Warrenpoint, a Northern Irish town of around 8,000 inhabitants, has always viewed itself through the lens of its proximity to the Republic of Ireland. As the crow flies, or more aptly, as the fish swims, it’s under 1 mile away from the village of Omeath, Co Louth. That’s from the tip of Warrenpoint’s pier, which stretches out on to Carlingford Lough towards Omeath on the other side.
Of course, in reality Warrenpoint is miles away from Omeath, about 13 miles on the road by car. The road loops through Newry, then down hugging the River Clanrye which spills out into Carlingford Lough again. About 25 minutes depending on traffic, worth a trip during those periods in the 1990s when the difference between petrol and cigarette prices were starker. Perhaps not so much today.
Because of their location, people from Omeath and Warrenpoint are always going to have a keen interest in the Brexit impact on trading, but they are, of course, not alone. The carparks of Newry’s retailers are packed with cars from the Republic of Ireland, ‘Southerners’ coming to do their shopping has been the lifeblood of a roaring local economy since the introduction of the Euro.
Lost opportunity for border towns
Yet, while media has focused on the negative impact of Brexit on border areas, politicians failed to build a narrative on the opportunities that could have been grasped by Northern Ireland in the event of the UK leaving the EU.
The rhetoric coming from the DUP – and make no mistake, the DUP has been the only political party shaping the narrative, despite the North being a ‘remain region’ – can be distilled down to a simple phrase “we don’t want any special treatment”. Overlooking the political sensitivity for a moment, it’s nothing short of myopic from a business standpoint.
But consider what would happen if Northern Ireland did get special treatment, becoming a region with one foot in the UK and the other in the EU? Most businesses agree that a Brexit of any kind is not good for the island of Ireland, but one could argue that an economically dynamic Northern Ireland with ties to both camps would be a boon for towns and villages on both sides of the border.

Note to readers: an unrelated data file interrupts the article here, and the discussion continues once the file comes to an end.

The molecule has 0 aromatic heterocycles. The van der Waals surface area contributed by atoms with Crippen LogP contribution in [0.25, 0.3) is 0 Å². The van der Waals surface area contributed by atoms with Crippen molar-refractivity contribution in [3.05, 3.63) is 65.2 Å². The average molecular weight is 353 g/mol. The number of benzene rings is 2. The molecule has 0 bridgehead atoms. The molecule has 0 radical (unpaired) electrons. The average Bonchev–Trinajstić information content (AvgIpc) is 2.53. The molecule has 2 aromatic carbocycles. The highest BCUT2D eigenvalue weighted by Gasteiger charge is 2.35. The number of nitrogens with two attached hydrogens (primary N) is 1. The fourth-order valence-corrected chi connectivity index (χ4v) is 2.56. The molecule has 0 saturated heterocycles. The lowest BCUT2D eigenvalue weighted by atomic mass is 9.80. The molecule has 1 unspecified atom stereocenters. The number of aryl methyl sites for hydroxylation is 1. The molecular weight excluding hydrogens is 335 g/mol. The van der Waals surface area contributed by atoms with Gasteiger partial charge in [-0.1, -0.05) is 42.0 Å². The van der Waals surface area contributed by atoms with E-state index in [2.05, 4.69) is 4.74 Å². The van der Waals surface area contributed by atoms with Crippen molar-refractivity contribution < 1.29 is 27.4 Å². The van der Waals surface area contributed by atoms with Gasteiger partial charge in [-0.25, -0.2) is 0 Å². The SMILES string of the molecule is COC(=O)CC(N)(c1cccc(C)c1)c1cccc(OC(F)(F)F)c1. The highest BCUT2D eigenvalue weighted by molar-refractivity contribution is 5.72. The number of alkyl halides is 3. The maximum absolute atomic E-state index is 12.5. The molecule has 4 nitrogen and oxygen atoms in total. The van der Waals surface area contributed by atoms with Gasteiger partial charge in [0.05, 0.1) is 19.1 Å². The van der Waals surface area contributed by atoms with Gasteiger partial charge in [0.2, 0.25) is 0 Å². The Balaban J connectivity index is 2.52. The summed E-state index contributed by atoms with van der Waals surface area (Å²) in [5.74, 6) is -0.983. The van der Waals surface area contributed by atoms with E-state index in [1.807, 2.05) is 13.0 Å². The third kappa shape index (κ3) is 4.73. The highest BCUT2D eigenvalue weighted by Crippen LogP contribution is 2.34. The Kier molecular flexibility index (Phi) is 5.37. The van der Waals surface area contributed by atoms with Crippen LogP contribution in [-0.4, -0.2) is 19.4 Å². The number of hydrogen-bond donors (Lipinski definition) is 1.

Unfortunately, any calls for this kind of radical solution were drowned out by the political dialogue over Northern Ireland’s past. The Troubles, of course, should not be merely dismissed as something in the past, and the spectre of that time understandably should be taken into consideration when making any political decision, even if it is economically detrimental.
Lack of political will to shape Brexit
However, it was the absence of dialogue over Northern Ireland’s potential role after Brexit that is worrying. Where were the politicians who accepted Brexit as a reality, but saw a middle road as an opportunity for the region? Where were the business leaders who wanted to seize that chance? Today, the border – or lack of it – is the line between the UK and just under 5 million people. Tomorrow, it could be a line between the UK and over 500 million people across 27 countries. There has simply not been enough political bravery to capitalise on the latter.
If we accept Brexit as a reality, and, yes, many of us are hoping that it never comes to pass, then it would be fruitful to concentrate on making a success of it, not just warning of its dangers. It is possible for business to both resits and plan, but political will needs to be there too.
Yet, that political myopia has been in Northern Ireland for a long time. In Warrenpoint and Omeath, there have been plans for years to build a bridge across the narrowest point of the water. The project was greenlighted for funds by the EU (of course) a couple of years ago, but torpedoed by politicians, much to the chagrin of the communities on both sides of Carlingford Lough. A symbol for our times, perhaps.